The President's FY 2011 budget request to Congress supports even more funding; for traineeship and loan programs for nurse anesthetists, for example.
Clearly, President Obama knows how important nurses are to a healthy America – and he understands the urgency of the coming workforce shortages in our profession.
My own professional experience has taught me that engagement in public policy is an important – and frankly a natural – option for a nurse. The evidence that nurses and others bring to bear to inform policymakers can be crucial to achieving good policy decisions. We need to ensure that no opportunities for sharing nursing knowledge are overlooked. Most immediately, while the ink is now dry on the Affordable Care Act, we're just beginning the next phase of this work – policy implementation. And on this front, too, we all benefit from a nurse's voice. When nursing's voice is missing, nursing's expertise is lost and I think the American people lose.
The Act awards competitive grants to nursing schools to strengthen nurse education and training programs and to improve nurse retention programs throughout the country.
It increases the student loan amounts for nursing students and addresses critical nurse faculty shortages by making nursing faculty eligible for loan repayment and scholarship programs.
In many ways, the future of the nursing profession looks brighter than ever.
HRSA's recently released report on the registered nurse population – Initial Findings from the 2008 National Sample Survey of Registered Nurses – found that the number of RNs grew to a new high of 3.1 million between 2004 and 2008, more than a 5 percent increase from the 2006 report. This also reflected growing diversity in the backgrounds of nurses in the U.S., primarily among Asian and African American nurses, less so among Hispanic nurses. You'll want to read this report if you haven't already.
While this is good news, other data show that the average age of a practicing nurse today is higher than it has ever been in the more than 20 years since HRSA first began tracking the profession; and the average age for nursing faculty has risen to 53.5 years old.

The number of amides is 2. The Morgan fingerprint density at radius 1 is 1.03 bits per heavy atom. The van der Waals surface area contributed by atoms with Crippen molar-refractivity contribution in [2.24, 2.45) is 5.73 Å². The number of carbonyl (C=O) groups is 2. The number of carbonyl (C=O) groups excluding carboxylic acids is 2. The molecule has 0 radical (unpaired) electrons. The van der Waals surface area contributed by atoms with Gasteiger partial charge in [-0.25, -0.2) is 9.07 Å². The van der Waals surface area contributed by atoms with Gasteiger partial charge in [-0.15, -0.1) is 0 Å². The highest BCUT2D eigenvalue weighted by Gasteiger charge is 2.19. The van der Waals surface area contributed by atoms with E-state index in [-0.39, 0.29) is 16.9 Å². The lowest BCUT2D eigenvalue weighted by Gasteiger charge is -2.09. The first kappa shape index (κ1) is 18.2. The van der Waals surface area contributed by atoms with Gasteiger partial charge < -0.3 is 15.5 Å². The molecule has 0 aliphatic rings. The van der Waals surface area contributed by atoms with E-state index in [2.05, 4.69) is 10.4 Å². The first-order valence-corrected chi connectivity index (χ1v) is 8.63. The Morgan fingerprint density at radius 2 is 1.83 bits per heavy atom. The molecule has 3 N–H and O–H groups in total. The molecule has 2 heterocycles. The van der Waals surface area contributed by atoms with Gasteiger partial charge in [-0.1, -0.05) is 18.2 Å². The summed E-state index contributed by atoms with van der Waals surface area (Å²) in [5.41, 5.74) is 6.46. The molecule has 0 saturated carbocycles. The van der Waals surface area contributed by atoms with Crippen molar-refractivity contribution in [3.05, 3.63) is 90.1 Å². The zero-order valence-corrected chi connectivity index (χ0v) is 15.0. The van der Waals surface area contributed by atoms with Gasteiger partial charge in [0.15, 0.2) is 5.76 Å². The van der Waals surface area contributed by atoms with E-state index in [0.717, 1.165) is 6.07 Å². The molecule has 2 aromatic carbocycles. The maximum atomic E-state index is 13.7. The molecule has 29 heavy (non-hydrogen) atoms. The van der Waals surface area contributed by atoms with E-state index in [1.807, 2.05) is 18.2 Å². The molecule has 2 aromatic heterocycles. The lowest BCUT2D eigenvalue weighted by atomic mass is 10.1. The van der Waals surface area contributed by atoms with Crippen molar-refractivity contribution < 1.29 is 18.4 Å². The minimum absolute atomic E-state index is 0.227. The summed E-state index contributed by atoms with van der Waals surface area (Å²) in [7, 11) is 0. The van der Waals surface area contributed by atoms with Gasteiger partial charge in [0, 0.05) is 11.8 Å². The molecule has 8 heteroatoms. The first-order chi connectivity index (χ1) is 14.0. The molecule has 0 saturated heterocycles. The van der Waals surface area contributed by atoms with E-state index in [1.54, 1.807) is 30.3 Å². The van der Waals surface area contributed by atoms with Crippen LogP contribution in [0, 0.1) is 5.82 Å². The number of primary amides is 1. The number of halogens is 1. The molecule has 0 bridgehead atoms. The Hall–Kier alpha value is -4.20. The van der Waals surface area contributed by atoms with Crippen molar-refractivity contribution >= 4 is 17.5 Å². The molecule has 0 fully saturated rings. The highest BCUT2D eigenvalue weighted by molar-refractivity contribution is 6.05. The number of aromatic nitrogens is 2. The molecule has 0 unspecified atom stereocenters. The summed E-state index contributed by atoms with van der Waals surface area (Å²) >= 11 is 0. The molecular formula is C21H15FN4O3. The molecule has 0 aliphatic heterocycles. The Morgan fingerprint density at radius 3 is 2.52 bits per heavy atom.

In two recent nursing summits co-sponsored by HRSA, we learned that 84 percent of U.S. nursing education programs are now reporting difficulty in recruiting and hiring new faculty – creating a teaching bottleneck that resulted in 99,000 qualified applicants being denied entry into nursing degree programs in just one recent year.
The good news is that we don't lack for applicants, or recognition that we have a challenge.
At the federal level, you need look no further than the Recovery Act funds committed to this cause, and the recent increases in funding allocations to nurse education programs, to know that this President is mindful of the trend, aware of the problem, and committed to doing something about it.
We are all thinking very much about the future, because included in health care reform are such innovations as nurse-managed primary care clinics; bonus plans for NPs who work in shortage areas; and expansion of nursing and other health professions training programs.
Health reform also expands the community health center network that HRSA supports. As I mentioned earlier, more than 10,000 nurses, NPs and nurse mid-wives work in health centers – the largest single professional contingent in the health center system. It is difficult to imagine how we would have risen to the challenges of the recent economic downturn without them.
Between the Recovery Act's impact on health care and health care reform, this is clearly nursing's time in the health policy arena.
With all this happening, nurses have much more to contribute. So I ask all nurses – each of us as individuals and all of us collectively – to recognize more profoundly the absolutely essential need for us to engage in public policy.
But let's be honest, it's not enough to say, “I'm a nurse and I know what we should do.” We need nurses who understand political science and who know economics, informatics and system redesign who know how to generate, interpret, and/or apply evidence. We need nurses who understand the issues involved in building a high quality health care system and who can explain it to the public and to lawmakers.
But nurses must be engaged in the dialogue. The scene may be local, statewide or national – in fact, the arena nurses choose to enter can be almost anywhere, but our individual and collective voice should be heard. As I've said, if I've learned anything in the last 30 years, it's that nurses' engagement in public policy is important.
Health and health care is our work, but health care policy is our work, too.
Thank you and now I'm interested in hearing from you.